You are here

More Controversy Tied to Religion and Wind Energy Likely To Surface Around the National Park System


More controversy likely is in the offing for decisions affecting landscapes in the National Park System. One seems to settle a long-standing dispute over religious symbols on public lands, the other wind farms.

In the first, a U.S. Supreme Court ruling today did not find outright that a simple white cross rising above the Mojave National Preserve is an unconstitutional display of religion on public lands and a violation of the Establishment Clause, which prohibits the government from favoring specific religions. In the second, Interior Secretary Ken Salazar cleared the way for a wind farm to be erected in Nantucket Sound not far from Cape Cod National Seashore.

In the cross case, the high court directed a lower court to revisit the question of whether Congress could diffuse the debate over religion by transferring the land under the cross to private hands.

The cross, a simple unadorned one, dates to 1934, when a wooden one was raised atop Sunrise Rock in honor of Americans who died during World War I. It later was replaced by a more enduring metal cross. In 2001 Frank Buono, a former National Park Service assistant superintendent at the preserve, filed a lawsuit, supported by the American Civil Liberties Union, to have the cross removed because it offended him. In a lower court ruling on the matter, a U.S. District judge ordered the cross removed, saying that it was indeed an unconstitutional federal endorsement of Christianity.

Congress became involved in the case at various times by prohibiting the National Park Service from spending money to move the cross, by designating it a national memorial in 1994, and by trying to transfer the acre of land it stood upon to a private Veterans of Foreign Wars group.

In writing on the 5-4 decision, Supreme Court Justice Anthony Kennedy said the cross should not be construed as favoring one religion over another.

"Here one Latin cross in the desert evokes far more than religion. It evokes thousands of small crosses in foreign fields marking the graves of Americans who fell in battles, battles whose tragedies are compounded if the fallen are forgotten," he wrote.

But other justices said a "starkly sectarian" symbol was inappropriate to honor those who died in the service of the country.

As for wind energy, Interior Secretary Salazar today approved a wind farm for Nantucket Sound. The secretary became involved in the matter when the National Park Service’s Keeper of the National Register of Historic Places determined that the sound was eligible for listing on the register because for of its significant archeological, historic, and cultural values. Those values, Secretary Salazar said back in March, must be considered in the Minerals Management Service's review process regarding a permit for the Cape Wind project proposed to be built in Horseshoe Shoals.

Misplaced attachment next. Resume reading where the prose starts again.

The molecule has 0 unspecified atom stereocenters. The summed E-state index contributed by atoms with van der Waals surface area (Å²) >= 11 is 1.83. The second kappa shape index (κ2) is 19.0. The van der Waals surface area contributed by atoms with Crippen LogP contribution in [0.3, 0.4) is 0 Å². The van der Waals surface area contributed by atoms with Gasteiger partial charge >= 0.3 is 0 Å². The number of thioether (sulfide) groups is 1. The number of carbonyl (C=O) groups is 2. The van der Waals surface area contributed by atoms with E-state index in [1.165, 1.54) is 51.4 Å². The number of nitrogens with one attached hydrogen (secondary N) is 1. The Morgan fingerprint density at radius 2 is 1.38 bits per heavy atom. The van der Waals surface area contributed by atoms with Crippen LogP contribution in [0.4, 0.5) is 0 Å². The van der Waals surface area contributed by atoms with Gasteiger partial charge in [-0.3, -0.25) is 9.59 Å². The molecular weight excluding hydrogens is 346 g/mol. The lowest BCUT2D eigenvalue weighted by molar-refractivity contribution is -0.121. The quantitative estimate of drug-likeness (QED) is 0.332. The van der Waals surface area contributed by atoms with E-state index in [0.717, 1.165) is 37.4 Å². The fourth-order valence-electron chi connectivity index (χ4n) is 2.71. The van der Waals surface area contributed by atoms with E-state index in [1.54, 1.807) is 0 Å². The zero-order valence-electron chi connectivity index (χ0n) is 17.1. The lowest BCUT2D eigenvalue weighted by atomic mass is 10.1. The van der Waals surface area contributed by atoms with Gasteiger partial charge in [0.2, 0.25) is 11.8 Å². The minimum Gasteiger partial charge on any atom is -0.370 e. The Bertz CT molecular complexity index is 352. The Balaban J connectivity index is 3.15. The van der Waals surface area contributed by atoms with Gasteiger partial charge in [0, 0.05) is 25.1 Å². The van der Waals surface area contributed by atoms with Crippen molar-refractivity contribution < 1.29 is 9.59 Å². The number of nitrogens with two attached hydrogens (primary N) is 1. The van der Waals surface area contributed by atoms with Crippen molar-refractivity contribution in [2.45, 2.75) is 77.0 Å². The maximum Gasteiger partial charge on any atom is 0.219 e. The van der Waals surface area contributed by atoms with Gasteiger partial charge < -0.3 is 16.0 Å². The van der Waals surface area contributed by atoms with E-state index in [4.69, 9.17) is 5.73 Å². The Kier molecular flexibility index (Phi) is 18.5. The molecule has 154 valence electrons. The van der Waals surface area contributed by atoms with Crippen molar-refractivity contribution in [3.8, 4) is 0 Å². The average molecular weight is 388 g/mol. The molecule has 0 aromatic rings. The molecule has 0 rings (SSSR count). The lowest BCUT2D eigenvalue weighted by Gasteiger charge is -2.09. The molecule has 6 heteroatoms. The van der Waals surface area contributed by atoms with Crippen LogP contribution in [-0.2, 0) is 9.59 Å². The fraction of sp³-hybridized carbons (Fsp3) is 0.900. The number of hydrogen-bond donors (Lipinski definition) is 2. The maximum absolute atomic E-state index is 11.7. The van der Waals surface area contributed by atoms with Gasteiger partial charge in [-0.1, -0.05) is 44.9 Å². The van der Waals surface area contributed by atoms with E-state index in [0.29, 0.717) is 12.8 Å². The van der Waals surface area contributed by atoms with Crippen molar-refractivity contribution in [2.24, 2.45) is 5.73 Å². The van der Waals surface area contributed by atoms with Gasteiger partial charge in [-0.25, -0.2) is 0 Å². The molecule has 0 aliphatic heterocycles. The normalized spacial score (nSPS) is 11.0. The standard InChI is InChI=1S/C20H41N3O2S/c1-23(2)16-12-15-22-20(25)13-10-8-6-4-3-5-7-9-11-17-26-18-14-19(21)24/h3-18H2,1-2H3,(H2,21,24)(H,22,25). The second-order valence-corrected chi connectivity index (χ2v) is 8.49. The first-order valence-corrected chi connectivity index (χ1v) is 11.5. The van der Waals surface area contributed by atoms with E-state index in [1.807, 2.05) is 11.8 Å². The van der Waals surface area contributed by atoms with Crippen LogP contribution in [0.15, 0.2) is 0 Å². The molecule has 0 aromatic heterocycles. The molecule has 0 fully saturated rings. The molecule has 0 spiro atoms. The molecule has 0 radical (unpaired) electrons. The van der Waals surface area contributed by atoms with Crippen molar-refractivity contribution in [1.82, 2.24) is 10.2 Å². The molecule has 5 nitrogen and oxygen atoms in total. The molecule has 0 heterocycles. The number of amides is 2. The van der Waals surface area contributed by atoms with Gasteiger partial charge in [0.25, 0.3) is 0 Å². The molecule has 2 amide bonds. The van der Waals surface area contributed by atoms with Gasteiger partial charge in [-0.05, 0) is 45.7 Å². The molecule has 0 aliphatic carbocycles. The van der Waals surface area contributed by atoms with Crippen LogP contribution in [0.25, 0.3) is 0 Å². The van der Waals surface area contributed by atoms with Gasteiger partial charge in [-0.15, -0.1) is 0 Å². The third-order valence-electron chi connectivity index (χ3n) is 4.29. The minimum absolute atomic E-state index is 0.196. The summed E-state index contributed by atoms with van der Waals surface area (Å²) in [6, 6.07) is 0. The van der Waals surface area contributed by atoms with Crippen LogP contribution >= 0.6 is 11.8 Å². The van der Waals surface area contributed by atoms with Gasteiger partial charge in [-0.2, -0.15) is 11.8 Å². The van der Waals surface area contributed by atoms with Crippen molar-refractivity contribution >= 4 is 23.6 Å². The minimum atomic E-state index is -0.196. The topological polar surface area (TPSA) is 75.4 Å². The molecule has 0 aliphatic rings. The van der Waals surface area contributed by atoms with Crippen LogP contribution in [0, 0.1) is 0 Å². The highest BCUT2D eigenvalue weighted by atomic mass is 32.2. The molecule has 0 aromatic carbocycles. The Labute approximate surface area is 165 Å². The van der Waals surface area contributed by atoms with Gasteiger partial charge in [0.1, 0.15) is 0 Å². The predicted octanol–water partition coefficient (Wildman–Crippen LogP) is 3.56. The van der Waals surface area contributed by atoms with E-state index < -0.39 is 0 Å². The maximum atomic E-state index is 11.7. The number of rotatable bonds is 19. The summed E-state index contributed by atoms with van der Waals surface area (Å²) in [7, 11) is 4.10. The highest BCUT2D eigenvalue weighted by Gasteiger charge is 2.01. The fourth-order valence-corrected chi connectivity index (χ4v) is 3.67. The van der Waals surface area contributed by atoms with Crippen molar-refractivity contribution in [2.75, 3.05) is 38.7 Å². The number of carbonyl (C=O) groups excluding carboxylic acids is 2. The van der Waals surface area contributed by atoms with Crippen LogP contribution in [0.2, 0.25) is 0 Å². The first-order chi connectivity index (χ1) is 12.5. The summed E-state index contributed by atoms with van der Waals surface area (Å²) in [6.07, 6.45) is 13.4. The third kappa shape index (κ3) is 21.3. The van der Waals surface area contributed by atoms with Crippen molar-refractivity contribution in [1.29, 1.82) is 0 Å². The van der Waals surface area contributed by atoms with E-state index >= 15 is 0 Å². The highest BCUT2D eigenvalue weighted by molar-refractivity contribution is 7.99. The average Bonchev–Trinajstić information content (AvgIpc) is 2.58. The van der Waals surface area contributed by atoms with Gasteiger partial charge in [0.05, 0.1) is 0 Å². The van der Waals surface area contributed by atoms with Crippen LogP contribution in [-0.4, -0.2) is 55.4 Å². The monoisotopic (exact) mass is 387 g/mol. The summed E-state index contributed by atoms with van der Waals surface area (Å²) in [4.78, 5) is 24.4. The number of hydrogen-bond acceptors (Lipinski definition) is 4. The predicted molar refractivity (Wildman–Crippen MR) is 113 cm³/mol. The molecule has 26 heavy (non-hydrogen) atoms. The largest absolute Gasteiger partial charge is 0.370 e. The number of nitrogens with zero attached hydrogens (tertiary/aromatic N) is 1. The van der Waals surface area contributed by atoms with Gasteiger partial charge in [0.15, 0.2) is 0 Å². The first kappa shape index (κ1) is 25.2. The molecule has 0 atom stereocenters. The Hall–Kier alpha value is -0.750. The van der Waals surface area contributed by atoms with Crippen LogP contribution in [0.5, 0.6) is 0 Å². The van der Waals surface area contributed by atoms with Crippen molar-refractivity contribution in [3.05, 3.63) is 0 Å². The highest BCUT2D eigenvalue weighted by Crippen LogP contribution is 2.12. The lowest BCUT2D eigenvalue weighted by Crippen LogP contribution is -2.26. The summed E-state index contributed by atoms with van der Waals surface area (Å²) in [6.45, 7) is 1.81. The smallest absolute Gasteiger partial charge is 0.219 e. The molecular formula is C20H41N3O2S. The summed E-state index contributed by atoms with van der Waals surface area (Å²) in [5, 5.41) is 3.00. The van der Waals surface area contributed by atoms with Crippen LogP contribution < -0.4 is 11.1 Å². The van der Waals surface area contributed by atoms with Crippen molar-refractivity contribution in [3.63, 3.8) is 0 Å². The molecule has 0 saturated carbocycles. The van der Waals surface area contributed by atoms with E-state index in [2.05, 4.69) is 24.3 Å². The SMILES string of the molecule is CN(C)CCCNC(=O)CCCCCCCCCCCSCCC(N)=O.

The Mashpee and Aquinnah Wampanoag tribes, the "People of the First Light," had sought the listing determination, arguing that the proposed wind farm would impact sacred rituals they conduct on the sound by obscuring the sunrise. The tribes also have contended the project would impact submerged tribal burial grounds. Others object to the project because they believe it would blight the viewshed and create environmental and navigational impacts.

Cape Wind Associates, LLC wants to construct and operate a commercial wind energy facility on the Outer Continental Shelf offshore of Massachusetts. The project calls for 130 turbines of 3.6 megawatts, each with a maximum blade height of 440 feet, to be arranged in a grid pattern in 25 square miles of Nantucket Sound in federal waters off Cape Cod, Martha’s Vineyard, and Nantucket Island. The projected maximum electric output would be 468 megawatts (average of 183 MW) and serve communities in the Nantucket Sound area.

When those for and against the wind farm couldn't come up with a compromise, Secretary Salazar said he would make the final decision.